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04/12/2016

EU regulators plan to scrap phone call price caps to help telcos

Digital

EU regulators plan to scrap phone call price caps to help telcos

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EU telecoms regulators plan to scrap price caps on fixed phone calls in Europe in a move likely to give a revenue boost to Orange, Telecom Italia and other operators.

The proposal is part of an overhaul of the telecoms market in the 28-country bloc aimed at opening up the market and boosting competitiveness in a sector seen as lagging behind the United States and Asia.

It is expected to be implemented next month subject to approval by EU governments.

Under the proposed recommendation seen by Reuters, telecoms operators such as Telefonica and Orange would be free to set their own prices for fixed calls paid both by users and alternative operators who use their networks.

Incumbent telecoms operators said scrapping such price caps would boost investments in fast-speed broadband infrastructure and help them catch up with their US peers.

“Competition from alternative platforms and over-the-top service competition are today well established and this recommendation is the right instrument to adapt regulation to the new market reality,” said ETNO, a telecoms lobbying group.

ETNO members include Deutsche Telekom, Orange, KPN, Telefonica, Telecom Italia and TeliaSonera.

Years of falling prices for calls and text messages have eroded operators’ revenues while new services such as Skype have led to cut-throat competition.

In 2012, revenues from fixed telephony for major telecoms companies dropped by €5 billion to €59 billion, according to ETNO data.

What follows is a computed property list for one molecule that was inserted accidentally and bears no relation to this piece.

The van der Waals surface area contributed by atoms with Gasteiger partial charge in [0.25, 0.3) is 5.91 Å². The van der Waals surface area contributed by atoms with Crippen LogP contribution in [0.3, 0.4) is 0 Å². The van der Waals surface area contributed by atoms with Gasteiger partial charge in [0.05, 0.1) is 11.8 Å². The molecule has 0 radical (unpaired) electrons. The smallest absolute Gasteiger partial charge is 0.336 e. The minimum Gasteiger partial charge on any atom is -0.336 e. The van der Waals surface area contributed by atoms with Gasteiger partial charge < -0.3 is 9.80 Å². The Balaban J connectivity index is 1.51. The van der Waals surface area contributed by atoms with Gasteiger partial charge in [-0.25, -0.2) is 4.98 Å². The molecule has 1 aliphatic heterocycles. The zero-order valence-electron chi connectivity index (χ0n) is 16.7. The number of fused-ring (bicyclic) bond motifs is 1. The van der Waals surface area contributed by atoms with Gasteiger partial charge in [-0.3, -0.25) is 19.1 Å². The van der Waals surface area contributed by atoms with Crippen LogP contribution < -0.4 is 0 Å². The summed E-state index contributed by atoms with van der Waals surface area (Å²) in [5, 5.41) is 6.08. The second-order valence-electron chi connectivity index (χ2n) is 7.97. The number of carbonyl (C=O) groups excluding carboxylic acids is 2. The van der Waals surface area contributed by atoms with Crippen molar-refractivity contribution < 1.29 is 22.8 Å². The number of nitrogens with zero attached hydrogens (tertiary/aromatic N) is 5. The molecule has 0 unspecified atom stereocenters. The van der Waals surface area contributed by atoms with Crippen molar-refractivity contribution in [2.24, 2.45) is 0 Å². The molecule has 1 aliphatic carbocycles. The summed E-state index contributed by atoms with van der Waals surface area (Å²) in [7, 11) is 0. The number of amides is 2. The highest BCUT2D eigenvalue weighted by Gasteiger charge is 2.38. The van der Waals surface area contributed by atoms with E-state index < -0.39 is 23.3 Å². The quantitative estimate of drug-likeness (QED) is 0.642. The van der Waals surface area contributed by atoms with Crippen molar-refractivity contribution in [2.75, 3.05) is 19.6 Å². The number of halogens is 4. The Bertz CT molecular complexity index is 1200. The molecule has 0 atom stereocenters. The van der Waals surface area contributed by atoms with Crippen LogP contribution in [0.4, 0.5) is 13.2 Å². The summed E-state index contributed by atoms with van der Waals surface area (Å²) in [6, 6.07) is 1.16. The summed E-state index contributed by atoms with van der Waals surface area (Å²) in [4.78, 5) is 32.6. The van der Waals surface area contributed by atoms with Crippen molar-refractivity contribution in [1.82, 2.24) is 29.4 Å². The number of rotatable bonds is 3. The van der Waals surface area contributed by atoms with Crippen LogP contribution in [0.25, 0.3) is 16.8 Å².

Another factor that has put fixed call prices under pressure is the increased use of mobile phones at the expense of landlines. Many Internet service providers often bundle fixed phone lines at little extra cost in packages offering TV and broadband.

National regulators will still have the option of regulating prices for fixed calls if they can show that there is not enough competition in a particular market, the proposed recommendation on relevant markets said.

The German regulator, for example, signalled in July that it will continue to regulate prices for fixed calls.

However, lifting the price caps could hurt margins for smaller players such as TalkTalk who have to rent capacity from incumbents to allow their customers to make calls.

Their view, shared by the EU’s group of national telecoms regulators, BEREC, is that such deregulation is still premature and price hikes will be passed onto consumers.

“In the vast majority of member states end-users will have very little choice – often only one, the incumbent – if fixed voice regulation is removed,” said ECTA, a telecoms lobbying group representing TalkTalk, Wind and E-Plus, among others.

“Such premature deregulation will harm competition and thus ultimately the users, be they consumers or businesses.”

Background

The European Commission proposed in September 2013 a wide reform of the telecoms sector intended to kick-start the underperforming European telecoms sector and incentivise investment in ultra-fast broadband networks.

The legislative package, called “Connected Continent”, proposed to create a single market for telecoms in Europe. The sector still operates largely on the basis of the 28 national markets.

>> Read: 'Connected continent' plan seeks harmonised EU telecoms market

Under the Commission's plan, the single market for telecoms will by ending roaming surcharges for mobile services abroad, better coordinating radio spectrum allocation, protecting the neutrality of the internet (although granting higher discretionary power to internet service providers) and raising consumer protection.

In April, the European Parliament approved the reforms with a few amendments, especially aimed at increasing protection of net neutrality. It also voted to suspend roaming charges by the end of 2015.

On 1 July, web browsing costs were halved and calling costs were cut by a quarter.

>> Read: Commission cuts mobile roaming charge: one step closer to abolishment

Further Reading

European Commission